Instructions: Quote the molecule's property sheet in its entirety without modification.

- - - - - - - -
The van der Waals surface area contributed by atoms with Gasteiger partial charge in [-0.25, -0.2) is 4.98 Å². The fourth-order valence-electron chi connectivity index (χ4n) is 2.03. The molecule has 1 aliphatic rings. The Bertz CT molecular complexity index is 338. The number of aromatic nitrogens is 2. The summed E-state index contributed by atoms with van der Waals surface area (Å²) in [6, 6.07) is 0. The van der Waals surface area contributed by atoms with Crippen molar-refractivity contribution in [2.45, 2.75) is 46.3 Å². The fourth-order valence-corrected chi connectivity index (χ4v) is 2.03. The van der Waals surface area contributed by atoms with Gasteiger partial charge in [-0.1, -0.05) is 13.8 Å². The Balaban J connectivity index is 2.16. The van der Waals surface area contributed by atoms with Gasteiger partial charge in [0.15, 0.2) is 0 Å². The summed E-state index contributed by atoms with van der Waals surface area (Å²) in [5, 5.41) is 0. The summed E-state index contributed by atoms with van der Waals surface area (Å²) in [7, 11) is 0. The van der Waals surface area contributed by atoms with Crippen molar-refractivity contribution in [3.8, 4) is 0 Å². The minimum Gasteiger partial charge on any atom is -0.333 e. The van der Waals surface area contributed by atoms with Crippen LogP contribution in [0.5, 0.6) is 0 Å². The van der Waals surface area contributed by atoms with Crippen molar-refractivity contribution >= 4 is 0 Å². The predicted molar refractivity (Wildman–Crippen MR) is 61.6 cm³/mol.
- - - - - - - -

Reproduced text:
The van der Waals surface area contributed by atoms with Gasteiger partial charge in [-0.25, -0.2) is 4.98 Å². The fourth-order valence-electron chi connectivity index (χ4n) is 2.03. The molecule has 1 aliphatic rings. The Bertz CT molecular complexity index is 338. The number of aromatic nitrogens is 2. The summed E-state index contributed by atoms with van der Waals surface area (Å²) in [6, 6.07) is 0. The van der Waals surface area contributed by atoms with Crippen molar-refractivity contribution in [2.45, 2.75) is 46.3 Å². The fourth-order valence-corrected chi connectivity index (χ4v) is 2.03. The van der Waals surface area contributed by atoms with Gasteiger partial charge in [-0.1, -0.05) is 13.8 Å². The Balaban J connectivity index is 2.16. The van der Waals surface area contributed by atoms with Gasteiger partial charge in [0.15, 0.2) is 0 Å². The summed E-state index contributed by atoms with van der Waals surface area (Å²) in [5, 5.41) is 0. The summed E-state index contributed by atoms with van der Waals surface area (Å²) in [7, 11) is 0. The van der Waals surface area contributed by atoms with Crippen molar-refractivity contribution in [3.8, 4) is 0 Å². The minimum Gasteiger partial charge on any atom is -0.333 e. The van der Waals surface area contributed by atoms with Crippen LogP contribution in [0.5, 0.6) is 0 Å². The van der Waals surface area contributed by atoms with Crippen molar-refractivity contribution >= 4 is 0 Å². The predicted molar refractivity (Wildman–Crippen MR) is 61.6 cm³/mol.